Behind Enemy Lines: Stanford

In our never-ending search for information and enlightenment about each week's opponent, we've gone straight to Palo Alto and asked some questions of Stanford Historian Mark DeVaughn of The Bootleg. DeVaughn gave us insight into who Washington should be watching out for and what to expect when the Cardinal come to Husky Stadium Saturday afternoon.

Coming out of fall camp what were your impressions of the team’s offense? - “Potential” was the first thing that came to mind, followed closely by “caution.” While the power run game defined the first two years of the Andrew Luck era, it was easy to notice the expanse of weapons surrounding Kevin Hogan. Ty Montgomery and Devon Cajuste are each physically imposing, sure-handed home threats. Kelsey Young, Remound Wright and Barry J. Sanders each gave the run game a sense of renewal. And after a year where the tight end well went bone dry, you saw three redshirt freshmen all with prospects of becoming legit targets. But an offense can’t reach a consistent, productive level without a stable offensive line. The last five years have seen the Cardinal replace standout linemen, but never have they exited en masse like they did after last season. Left tackle Andrus Peat is the lone full-time starter remaining from the 2013 group, while only one of the 2014 replacements (Josh Garnett) owned any serious experience.
Coming out of fall camp what were your impressions of the team’s defense? - At first glance, the voids stuck out more than what remained. For the first time since 2008 (the last time Stanford finished with a losing record), Shayne Skov was nowhere to be found. It was easy to wonder about the back end of the secondary, especially with Ed Reynolds in the NFL and Kodi Whitfield forced to convert from wide receiver to shore up the safety position. Derek Mason parlayed his Oregon-stuffing, conference championship-winning success at defensive coordinator into becoming head coach at Vanderbilt. It all made you wonder if the unit could maintain its high level. Not that the preseason lacked highlights for the defense. It “won” the spring game in decisive fashion against the offense. No shortage of talent – lineman Henry Anderson, linebackers Kevin Anderson and James Vaughters – remained on the front seven.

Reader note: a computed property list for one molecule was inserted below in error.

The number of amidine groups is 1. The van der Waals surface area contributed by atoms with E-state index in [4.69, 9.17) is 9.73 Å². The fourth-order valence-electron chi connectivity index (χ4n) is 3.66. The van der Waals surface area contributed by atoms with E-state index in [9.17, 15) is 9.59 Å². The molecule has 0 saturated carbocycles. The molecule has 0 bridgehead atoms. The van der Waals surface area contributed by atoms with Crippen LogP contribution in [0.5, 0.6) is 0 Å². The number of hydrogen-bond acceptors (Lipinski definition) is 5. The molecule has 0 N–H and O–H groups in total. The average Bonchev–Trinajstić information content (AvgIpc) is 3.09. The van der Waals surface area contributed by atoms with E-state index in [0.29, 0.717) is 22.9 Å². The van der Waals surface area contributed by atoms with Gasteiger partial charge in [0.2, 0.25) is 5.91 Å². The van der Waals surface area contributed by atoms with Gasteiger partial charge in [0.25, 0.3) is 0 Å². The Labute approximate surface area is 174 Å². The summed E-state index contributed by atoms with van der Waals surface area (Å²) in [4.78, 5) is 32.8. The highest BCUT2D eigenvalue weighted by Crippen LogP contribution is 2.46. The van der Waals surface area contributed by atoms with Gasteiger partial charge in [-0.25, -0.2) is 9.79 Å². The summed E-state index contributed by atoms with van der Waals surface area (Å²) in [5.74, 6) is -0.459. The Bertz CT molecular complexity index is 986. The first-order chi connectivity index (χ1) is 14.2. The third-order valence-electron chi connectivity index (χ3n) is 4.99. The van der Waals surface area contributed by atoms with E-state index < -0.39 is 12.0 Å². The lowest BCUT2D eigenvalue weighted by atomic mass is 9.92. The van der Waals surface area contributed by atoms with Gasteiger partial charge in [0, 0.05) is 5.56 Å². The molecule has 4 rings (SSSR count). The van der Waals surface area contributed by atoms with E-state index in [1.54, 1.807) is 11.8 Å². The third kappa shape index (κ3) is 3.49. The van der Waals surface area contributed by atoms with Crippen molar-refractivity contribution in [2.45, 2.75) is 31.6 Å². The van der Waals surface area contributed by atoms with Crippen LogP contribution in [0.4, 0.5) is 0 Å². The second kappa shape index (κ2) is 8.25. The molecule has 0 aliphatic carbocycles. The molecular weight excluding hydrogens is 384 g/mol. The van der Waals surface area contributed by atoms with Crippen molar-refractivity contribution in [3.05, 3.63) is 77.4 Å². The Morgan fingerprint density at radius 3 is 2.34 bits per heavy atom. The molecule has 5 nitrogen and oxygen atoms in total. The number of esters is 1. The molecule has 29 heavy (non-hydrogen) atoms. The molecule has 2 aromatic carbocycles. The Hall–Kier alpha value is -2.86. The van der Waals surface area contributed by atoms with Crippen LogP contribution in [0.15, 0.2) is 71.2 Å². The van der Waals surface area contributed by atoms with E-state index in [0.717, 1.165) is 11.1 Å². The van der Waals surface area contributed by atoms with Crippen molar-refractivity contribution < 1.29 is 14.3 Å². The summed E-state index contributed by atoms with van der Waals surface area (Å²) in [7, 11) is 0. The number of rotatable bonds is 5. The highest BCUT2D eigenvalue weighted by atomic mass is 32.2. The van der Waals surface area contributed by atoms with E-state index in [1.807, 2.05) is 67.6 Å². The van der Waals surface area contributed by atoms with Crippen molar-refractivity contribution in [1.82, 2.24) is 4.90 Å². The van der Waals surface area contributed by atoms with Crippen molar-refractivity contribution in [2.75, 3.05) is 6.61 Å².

Who are the players on each side of the ball that were the biggest surprises heading into the season, players UW fans should know about that weren't necessarily factors in last year's game? - Speaking of UW fans, they should notice a trait the Cardinal shares with Don James’ Husky teams: jersey numbers clones. I count four pairs of players off the top of my head who share the same number. Like Mario Bailey and Dana Hall, guys like receiver Francis Owusu and linebacker Blake Martinez wear the same numeral. But I digress…I bring up Martinez’s name as an example of new faces who have asserted themselves in the early going. The junior linebacker leads Stanford with 24 tackles. He’s drawn comparison to Skov for his ability to fearlessly take on pass-blockers. Aziz Shittu arrived in 2012 as a highly-touted defensive lineman, but he’s now finally starting to live up to his potential. Linebacker Noor Davis and safety Zach Hoffpauir are other players with more prominent roles. On the other side of the ball, Stanford will look to the tight ends after witnessing a total disappearance a year ago. Austin Hooper already has 12 catches for 167 yards and a touchdown. Christian McCaffrey, Ed’s son, has already shown explosive capabilities as a true freshman running back.
Has Coach Shaw made any major tweaks to his system? Or has he continued to build on existing systems with just some noticeable wrinkles? - The early going has witnessed some changes. There is no classic, between-the-tackles runner in the mold of Tyler Gaffney, so the ground game involves heavy doses of outside efforts. Stanford has also rediscovered the tight ends. The 2013 tight ends – none of whom remain – collected a measly 10 catches for 69 yards and zero touchdowns. Hooper and cohorts Eric Cotton and Greg Taboada are already making an impact. But, for better or worse, a lot of what we’ve seen so far is a carryover from a year ago. This team wants to get Cajuste in one-on-one coverage, and it eagerly awaits the chance for Montgomery to get the ball in the open field. We still witness the Wildcat, which has become an especially dull blade on The Farm – results ranging from unspectacular to disastrous – now that it’s six years removed from being considered cutting edge everywhere else.
Heading into this game, what do you think is the team’s biggest strength and what is its biggest concern? - Defense remains its most consistent strength. New defensive coordinator Lance Anderson’s group is showing no signs of slipping. After pitching two shutouts (albeit against massively inferior competition) and holding USC to one touchdown, it’s already drawing comparisons its recent decorated forerunners. There are no obvious weaknesses in the Cardinal defense (yet). Cajuste and Montgomery are two of the best receivers in the conference, but several liabilities exist on offense. The line is a work-in-progress, a unit beset in the early going by holding penalties. Playcalling is a more urgent and troubling issue. The USC game saw Stanford lose despite reaching the USC 32 yard-line on every drive. It was a painful reminder of offensive failures in the Rose Bowl, at Utah and at Notre Dame. I can’t think of another coach who, with the game on the line, makes a habit of taking the ball out of his best players’ hands. That will continue to haunt David Shaw and his staff until further notice. Top Stories